You know your child best, so what strengths and difficulties do they have that help or hinder this transition. Are they naturally clingy? Are they social? How are they likely to get on with the school work? For children with additional needs such as learning disabilities, communication difficulties, sensory processing difficulties and ASD to name but a few, additional challenges are expected and so a difficult few weeks settling in might be expected as the dysregulation (feeling of the body being overwhelmed) by this change is expected to be greater for these children. Adapting to new routines for any child takes time and patience for the child and the parents. Thinking about your child’s needs and about their social, cognitive, sensory or communication needs and discussing these with their teacher/principal before school to ensure a plan is in place to meet their needs. Doing this can ease a parents and child’s anxiety immediately in many cases.
What are some ways to cope with these feelings of anxiety?
1. Before the first day, think of what might help you and your child to cope with this anxiety. For anxious parents, simply taking the time to consider what is causing this anxiety and talking it through with someone can be enough to ease it. Often talking through this anxiety is enough to make a parent aware of it and awareness is key to beginning to control the anxiety.
2. With the child, consider if there are any steps, meetings that need to take place with the school for additional needs they might have. If you are involved with a team, consult them for additional advice and support.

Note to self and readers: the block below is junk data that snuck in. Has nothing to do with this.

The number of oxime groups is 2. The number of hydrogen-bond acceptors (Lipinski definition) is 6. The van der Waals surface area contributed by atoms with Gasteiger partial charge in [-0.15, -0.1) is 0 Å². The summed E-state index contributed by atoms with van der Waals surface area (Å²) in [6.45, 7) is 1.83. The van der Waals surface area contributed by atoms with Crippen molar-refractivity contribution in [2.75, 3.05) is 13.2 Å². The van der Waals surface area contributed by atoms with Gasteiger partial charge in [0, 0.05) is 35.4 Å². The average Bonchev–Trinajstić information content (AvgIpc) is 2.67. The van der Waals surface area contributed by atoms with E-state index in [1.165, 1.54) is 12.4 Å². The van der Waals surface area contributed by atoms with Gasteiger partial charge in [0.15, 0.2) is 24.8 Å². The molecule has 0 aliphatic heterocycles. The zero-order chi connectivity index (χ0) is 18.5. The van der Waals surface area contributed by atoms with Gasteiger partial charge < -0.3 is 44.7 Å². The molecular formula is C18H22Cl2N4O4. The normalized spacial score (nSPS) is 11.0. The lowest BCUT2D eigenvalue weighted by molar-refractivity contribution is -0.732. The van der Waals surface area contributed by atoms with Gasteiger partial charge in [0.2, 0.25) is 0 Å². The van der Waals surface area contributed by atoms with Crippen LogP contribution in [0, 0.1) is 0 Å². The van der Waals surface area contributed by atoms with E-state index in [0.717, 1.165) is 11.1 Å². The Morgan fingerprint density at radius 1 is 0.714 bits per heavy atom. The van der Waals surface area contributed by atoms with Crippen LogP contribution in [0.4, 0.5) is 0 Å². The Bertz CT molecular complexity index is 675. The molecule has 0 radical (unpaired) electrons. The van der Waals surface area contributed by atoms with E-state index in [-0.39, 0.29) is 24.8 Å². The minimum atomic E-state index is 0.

3. For children who are naturally more clingy or prone to worry, preparation is key. Think of ways to prepare the child, take baby steps in the week or two before the big day and consider preparing the child for leaving them at the school gates.
o Can you walk past their school with them, show them their classroom, talk to them about their teacher, uniform and class peers.
o For some children using a visual representation of how many sleeps there are until the first day can be helpful.
o Having a schedule for the day to let the child know exactly what is happening is often very helpful, a schedule might include the main things they need before we separate at school, such as; breakfast, clothes, brush teeth, bag, shoes, walk to school, meeting teacher and saying goodbye to mammy.
o Also, as a parent ensure you get up early so that you are prepared and not rushing around on the morning.
o Have something in this schedule that reminds them of an activity you will do together later. When I pick up you, we are going to show granny your uniform, or go to the shop and get a treat, or build some Lego together. This reminds the child that they will see you again later and helps them to focus on something to ease their anxiety. Some children love holding onto an object for the day that reminds them of their parents; so, a hair bobbin around the wrist or a little love heart drawn on their hand or a little ‘I love you’ note or picture in their pencil case. All of these helps to remind them again that they will be reunited with their parent/caregiver after the day.
o At the school gates, as hard as it can be, let them see you smiling and waving when they leave, always say good bye rather than slip off so the child is not caught unaware of your absence. It is best to keep goodbyes short and that the child sees that you are not worried about this separation which gives them confidence when they leave also.
o It might be very hard but try to hold those tears for when the child is out of sight. These moments are precious, and it is totally normal to feel overwhelmed, don’t fight it at all, just try and hold it in while your little one leaves. Lastly best of luck!
For more information on managing anxiety, check out the workshop and handouts on the website www.thecaterpillarclinic.com.